To continue to receive the scholarships, students must maintain a minimum cumulative GPA, as well as complete 75 percent of the courses that they attempt after the add/drop period. Glendi Gaddis, assistant vice president of student financial services, explained the GPA requirement.

“In general, the minimum cumulative GPA for financial aid eligibility is 2.0 but the scholarships awarded through the Admissions process have a minimum 2.5 requirement.  The Trinity Tower Scholarship, which is full-tuition, requires a minimum 3.0 cumulative GPA,” Gaddis wrote in an email interview. “The GPA is monitored at the end of each spring semester to determine if the scholarship can be renewed for the next academic year.”

If a students’ grades suffer enough so that they fall below the GPA level required for their scholarship, the university offers alternatives for financial support.

“When a student falls below the standard, they are considered ineligible for the scholarship. If they demonstrate financial need, the scholarship is converted to Trinity Grant. When this happens, the student doesn’t lose any financial support — just the honor of the scholarship name,” Gaddis wrote. “Students are also given the opportunity to appeal to receive scholarship in a probationary status if there were circumstances beyond their control which prevented them from meeting the minimum requirements.”

Students must be enrolled full-time at Trinity, except under certain circumstances for those in their senior year.

“For students who are seniors that are graduating, in their last semester that don’t need a full time course load to complete, we definitely do consider an exception to the policy for them,” Pikla said.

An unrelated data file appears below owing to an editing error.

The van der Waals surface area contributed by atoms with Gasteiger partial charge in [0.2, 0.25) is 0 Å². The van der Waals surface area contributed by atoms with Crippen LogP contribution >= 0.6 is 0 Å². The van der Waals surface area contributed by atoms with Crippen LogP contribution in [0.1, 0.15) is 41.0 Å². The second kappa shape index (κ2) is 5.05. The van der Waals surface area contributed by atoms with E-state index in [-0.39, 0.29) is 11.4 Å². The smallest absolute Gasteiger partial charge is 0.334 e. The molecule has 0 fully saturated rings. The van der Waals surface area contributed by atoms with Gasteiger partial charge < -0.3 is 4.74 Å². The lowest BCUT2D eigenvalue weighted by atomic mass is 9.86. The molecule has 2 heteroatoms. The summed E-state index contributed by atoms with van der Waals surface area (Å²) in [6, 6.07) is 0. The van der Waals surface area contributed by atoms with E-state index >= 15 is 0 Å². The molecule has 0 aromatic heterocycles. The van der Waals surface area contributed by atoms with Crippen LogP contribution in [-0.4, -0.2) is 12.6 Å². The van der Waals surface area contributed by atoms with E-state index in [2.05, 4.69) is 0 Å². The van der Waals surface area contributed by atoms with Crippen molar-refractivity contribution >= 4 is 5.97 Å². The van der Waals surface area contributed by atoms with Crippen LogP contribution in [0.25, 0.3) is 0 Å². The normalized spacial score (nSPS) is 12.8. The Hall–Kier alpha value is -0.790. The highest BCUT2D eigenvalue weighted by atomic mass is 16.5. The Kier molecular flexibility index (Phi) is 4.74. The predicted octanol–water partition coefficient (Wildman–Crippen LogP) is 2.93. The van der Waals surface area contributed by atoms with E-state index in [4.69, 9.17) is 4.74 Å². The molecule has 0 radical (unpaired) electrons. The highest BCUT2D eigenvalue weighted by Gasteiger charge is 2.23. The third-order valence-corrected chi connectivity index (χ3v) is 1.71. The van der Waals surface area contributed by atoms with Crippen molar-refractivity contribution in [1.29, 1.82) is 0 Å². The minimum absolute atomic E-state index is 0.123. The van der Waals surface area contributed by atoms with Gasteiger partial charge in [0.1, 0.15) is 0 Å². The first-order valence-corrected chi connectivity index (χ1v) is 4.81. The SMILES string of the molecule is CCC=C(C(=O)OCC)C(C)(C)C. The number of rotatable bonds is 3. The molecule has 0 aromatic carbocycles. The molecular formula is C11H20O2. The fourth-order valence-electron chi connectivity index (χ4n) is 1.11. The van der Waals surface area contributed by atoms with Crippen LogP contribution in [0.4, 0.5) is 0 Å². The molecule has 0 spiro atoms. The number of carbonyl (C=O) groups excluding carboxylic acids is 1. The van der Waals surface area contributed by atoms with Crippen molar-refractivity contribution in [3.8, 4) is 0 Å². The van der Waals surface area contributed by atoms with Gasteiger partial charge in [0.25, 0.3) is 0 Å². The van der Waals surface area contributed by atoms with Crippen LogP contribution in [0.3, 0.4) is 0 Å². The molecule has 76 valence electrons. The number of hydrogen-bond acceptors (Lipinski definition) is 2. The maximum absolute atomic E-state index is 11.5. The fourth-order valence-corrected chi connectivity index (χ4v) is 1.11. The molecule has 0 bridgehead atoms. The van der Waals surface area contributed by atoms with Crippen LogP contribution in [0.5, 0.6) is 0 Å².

These scholarships only apply to students in their undergraduate studies, though students may apply for graduate scholarships if enrolled in a program at Trinity.

“There are donors who have established endowments for specific majors and the academic department themselves facilitate those dollars,” Pikla said. “Because of how Trinity is structured with the declaring of majors at the end of sophomore year, typically those dollars are awarded to rising juniors and seniors.”

Some of these scholarships include the Semmes Distinguished Scholars in Science Award, the Baker Duncan Fine Arts Scholarship, Music Scholarships, and Theatre Scholarships.

More information about possible departmental scholarships is available on the Trinity University website, as well as information on how to receive additional financial aid.

While these scholarships are fixed, tuition for students is not and often increases year to year. Maloof explained why this occurs.

“To be a better Trinity tomorrow than we are today takes resources. The largest expenditure at the institution is not only faculty and staff salary and benefits but also financial aid,” Maloof said. “Those numbers increase year over year. To increase the quality and merits of a Trinity education, that costs money, and that’s why we have to increase tuition every year.”

For those interested in where their money goes, these investments include renovations done to dormitories, and other academic buildings such as the Center for Sciences and Innovation and the Bell Center.